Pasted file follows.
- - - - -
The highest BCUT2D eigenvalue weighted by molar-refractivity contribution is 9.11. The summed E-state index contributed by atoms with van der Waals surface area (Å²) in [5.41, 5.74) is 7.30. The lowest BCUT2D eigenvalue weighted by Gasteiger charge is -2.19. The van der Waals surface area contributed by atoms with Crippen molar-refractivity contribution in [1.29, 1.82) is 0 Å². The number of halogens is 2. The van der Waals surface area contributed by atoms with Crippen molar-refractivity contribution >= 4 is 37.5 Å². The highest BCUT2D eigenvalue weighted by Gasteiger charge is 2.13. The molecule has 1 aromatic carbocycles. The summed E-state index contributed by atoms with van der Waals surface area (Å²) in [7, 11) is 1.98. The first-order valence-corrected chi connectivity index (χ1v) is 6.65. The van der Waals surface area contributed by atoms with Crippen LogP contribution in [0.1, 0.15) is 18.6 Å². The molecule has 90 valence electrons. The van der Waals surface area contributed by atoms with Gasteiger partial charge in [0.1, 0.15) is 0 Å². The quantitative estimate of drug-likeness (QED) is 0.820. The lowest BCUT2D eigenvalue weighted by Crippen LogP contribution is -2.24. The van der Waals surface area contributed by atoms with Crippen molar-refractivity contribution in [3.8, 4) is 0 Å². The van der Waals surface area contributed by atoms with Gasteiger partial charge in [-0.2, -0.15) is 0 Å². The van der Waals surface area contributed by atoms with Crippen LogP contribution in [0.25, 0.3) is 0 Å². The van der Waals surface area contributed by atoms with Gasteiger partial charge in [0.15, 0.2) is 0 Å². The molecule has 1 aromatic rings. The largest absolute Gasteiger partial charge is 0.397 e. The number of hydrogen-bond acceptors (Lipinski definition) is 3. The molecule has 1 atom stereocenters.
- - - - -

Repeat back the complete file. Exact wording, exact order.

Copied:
The highest BCUT2D eigenvalue weighted by molar-refractivity contribution is 9.11. The summed E-state index contributed by atoms with van der Waals surface area (Å²) in [5.41, 5.74) is 7.30. The lowest BCUT2D eigenvalue weighted by Gasteiger charge is -2.19. The van der Waals surface area contributed by atoms with Crippen molar-refractivity contribution in [1.29, 1.82) is 0 Å². The number of halogens is 2. The van der Waals surface area contributed by atoms with Crippen molar-refractivity contribution >= 4 is 37.5 Å². The highest BCUT2D eigenvalue weighted by Gasteiger charge is 2.13. The molecule has 1 aromatic carbocycles. The summed E-state index contributed by atoms with van der Waals surface area (Å²) in [7, 11) is 1.98. The first-order valence-corrected chi connectivity index (χ1v) is 6.65. The van der Waals surface area contributed by atoms with Crippen LogP contribution in [0.1, 0.15) is 18.6 Å². The molecule has 90 valence electrons. The van der Waals surface area contributed by atoms with Gasteiger partial charge in [0.1, 0.15) is 0 Å². The quantitative estimate of drug-likeness (QED) is 0.820. The lowest BCUT2D eigenvalue weighted by Crippen LogP contribution is -2.24. The van der Waals surface area contributed by atoms with Crippen molar-refractivity contribution in [3.8, 4) is 0 Å². The van der Waals surface area contributed by atoms with Gasteiger partial charge in [-0.2, -0.15) is 0 Å². The van der Waals surface area contributed by atoms with Crippen LogP contribution in [0.25, 0.3) is 0 Å². The van der Waals surface area contributed by atoms with Gasteiger partial charge in [0.15, 0.2) is 0 Å². The molecule has 1 aromatic rings. The largest absolute Gasteiger partial charge is 0.397 e. The number of hydrogen-bond acceptors (Lipinski definition) is 3. The molecule has 1 atom stereocenters.